To begin, you'll first need to move into a stable side plank. Lie on one side on an exercise mat, with your body long, your lower arm underneath your shoulder joint, and your forearm placed flat on the mat to stabilize you. Engage your core, and push your body up into a side plank position, balancing on the side of your lower foot. Making sure that your body's in a straight line, lift your upper leg away from your body, scissoring your legs upward without turning your hips. You should feel the activation through your outer hip. Pause at the top, and then return your leg to the other before repeating the motion. Try and do this move for 15 reps maximum before repeating it on the other side, adding a resistance band around your thighs or calves for a further boost to your workout.

Single-leg deadlifts

Deadlifts aren't just for bodybuilders, people! With their ability to work the glutes effectively, these moves are a runner's best friend, and opting for a single-leg deadlift will also challenge and improve your balance and your hip stability, explains Kinetic Revolution. Additionally, single-leg deadlifts are also brilliant for your hamstrings, ankles, and core, which are all perpetually in use while you're out for a run.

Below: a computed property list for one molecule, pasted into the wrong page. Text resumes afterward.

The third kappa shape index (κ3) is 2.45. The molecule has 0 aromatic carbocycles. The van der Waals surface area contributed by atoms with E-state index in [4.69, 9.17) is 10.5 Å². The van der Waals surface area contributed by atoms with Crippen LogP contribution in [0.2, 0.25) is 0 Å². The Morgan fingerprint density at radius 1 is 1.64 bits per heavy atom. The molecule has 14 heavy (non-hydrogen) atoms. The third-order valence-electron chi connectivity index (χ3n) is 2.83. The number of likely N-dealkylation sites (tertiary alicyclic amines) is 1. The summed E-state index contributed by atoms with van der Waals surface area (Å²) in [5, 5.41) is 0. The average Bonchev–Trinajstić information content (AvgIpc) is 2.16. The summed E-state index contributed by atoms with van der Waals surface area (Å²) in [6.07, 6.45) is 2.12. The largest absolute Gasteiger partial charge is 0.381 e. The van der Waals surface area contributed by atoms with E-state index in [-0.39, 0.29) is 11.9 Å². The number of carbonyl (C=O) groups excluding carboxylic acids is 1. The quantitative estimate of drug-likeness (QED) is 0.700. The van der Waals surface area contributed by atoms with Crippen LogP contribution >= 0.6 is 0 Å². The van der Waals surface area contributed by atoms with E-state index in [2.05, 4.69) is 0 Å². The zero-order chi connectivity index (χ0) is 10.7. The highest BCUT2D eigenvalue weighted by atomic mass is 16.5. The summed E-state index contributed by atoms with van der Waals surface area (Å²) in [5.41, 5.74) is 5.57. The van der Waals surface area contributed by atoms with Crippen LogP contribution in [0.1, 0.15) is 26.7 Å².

You can perform a single-leg deadlift with just your body weight, or by using a dumbbell, kettlebell, or medicine ball. Stand up straight, with your feet a natural distance apart, with your weight held in your hands in front of you, if using one. Ensure that your knees are gently bent. Transfer your weight onto one leg, and lift the other leg behind you, ensuring that your back remains straight and your chest is open. Gently hinge at the hips, allowing your upper body to move forward and down, as your raised leg moves simultaneously up and back. If using a weight, it should drop forward and down with your body. At the bottom of the movement, you should achieve a near-horizontal line with your upper body and back leg. Pause briefly, and then working through the glutes and driving through the heel, return your body to a standing position. Repeat for up to 15 reps, for 3 sets, before working on the other leg.